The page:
Faculty members and candidates questioned the validity of Vallera being compensated thousands of dollars and said if the work were delegated more to department representatives—which there are not a full slate of in many departments across the college—Vallera would not need to justify an hourly wage to that extent because others could pick up the workload.

In an interview with the current Steering Committee for a follow-up piece profiling candidates as part of the Chronicle’s ongoing CFAC coverage, Vallera said she has never heard complaints from members on this topic and that she has never hidden her salary.

“My salary … that’s always been transparent, what I’ve made and what I’ve been able to accomplish,” Vallera said. “Compared to what labor leaders make, or certainly what I’ve been offered to make, it is significantly less. Why? Because I love the work. … The old way of thinking was that you’d work only five hours a week as union president. If I worked five hours a week we wouldn’t have the union we have today.”

If elected, Fawcett said the Reform slate will put officer compensation to a union-wide vote so members can weigh in on how much the officers should be paid, in addition to producing regular financial reports. They also weighed the idea of paying stipends to department representatives to incentivize them and show their work is valued, which Vallera also said she is working to implement.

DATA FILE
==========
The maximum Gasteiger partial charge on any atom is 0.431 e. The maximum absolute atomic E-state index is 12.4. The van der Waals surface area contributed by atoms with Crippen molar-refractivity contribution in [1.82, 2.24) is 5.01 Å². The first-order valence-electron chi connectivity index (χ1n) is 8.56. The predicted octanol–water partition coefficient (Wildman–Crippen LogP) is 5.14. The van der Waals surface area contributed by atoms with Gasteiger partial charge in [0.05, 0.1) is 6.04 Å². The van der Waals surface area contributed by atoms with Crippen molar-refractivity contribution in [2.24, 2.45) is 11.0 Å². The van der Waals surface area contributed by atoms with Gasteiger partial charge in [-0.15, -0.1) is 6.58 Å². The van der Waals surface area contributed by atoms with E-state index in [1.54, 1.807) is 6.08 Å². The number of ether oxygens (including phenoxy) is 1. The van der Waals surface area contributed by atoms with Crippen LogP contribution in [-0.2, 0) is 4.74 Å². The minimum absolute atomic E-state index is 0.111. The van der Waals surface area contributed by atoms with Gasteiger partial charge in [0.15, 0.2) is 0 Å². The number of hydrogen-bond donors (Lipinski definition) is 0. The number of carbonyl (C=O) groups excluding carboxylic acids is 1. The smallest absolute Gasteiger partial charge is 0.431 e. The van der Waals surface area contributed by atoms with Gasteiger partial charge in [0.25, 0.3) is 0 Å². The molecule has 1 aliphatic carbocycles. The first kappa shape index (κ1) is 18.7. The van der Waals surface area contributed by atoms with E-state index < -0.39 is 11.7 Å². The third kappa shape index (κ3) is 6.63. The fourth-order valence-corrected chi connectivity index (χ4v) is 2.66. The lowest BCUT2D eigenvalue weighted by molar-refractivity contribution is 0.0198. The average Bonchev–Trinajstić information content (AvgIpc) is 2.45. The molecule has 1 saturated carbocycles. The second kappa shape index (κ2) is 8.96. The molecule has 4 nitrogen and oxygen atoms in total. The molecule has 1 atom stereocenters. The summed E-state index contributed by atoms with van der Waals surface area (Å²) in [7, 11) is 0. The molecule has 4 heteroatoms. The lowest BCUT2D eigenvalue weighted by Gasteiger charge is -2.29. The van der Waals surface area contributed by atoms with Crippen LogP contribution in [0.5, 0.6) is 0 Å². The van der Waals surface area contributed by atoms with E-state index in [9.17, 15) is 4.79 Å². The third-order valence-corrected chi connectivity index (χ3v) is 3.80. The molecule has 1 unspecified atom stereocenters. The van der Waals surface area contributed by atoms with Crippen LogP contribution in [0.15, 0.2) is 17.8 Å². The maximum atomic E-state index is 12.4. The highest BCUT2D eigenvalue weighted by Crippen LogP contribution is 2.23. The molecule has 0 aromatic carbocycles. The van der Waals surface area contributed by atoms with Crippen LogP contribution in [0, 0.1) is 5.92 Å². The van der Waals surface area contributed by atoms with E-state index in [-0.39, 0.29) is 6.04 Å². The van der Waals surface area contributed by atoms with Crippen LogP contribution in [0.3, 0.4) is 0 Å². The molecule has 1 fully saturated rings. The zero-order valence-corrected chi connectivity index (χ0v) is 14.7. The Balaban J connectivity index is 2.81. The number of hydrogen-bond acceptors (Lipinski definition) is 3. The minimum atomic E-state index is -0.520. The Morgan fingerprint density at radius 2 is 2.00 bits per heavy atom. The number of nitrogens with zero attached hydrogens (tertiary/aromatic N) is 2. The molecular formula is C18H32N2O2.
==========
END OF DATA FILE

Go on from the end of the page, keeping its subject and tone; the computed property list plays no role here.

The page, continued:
Candidates also discussed how to make it more financially reasonable for adjuncts to instruct at the college after union dues were increased in September as part of an affiliation vote with the Illinois Federation of Teachers, as reported Aug. 28 by the Chronicle.

Not only do the candidates want to examine why dues were increased to 2.5% of salaries, but also how the union can work with the college to improve adjuncts’ financial stability. Fawcett said he would create a commission to focus on making life as an adjunct less “punishing” by bringing “reasonable” requests to the college’s administration.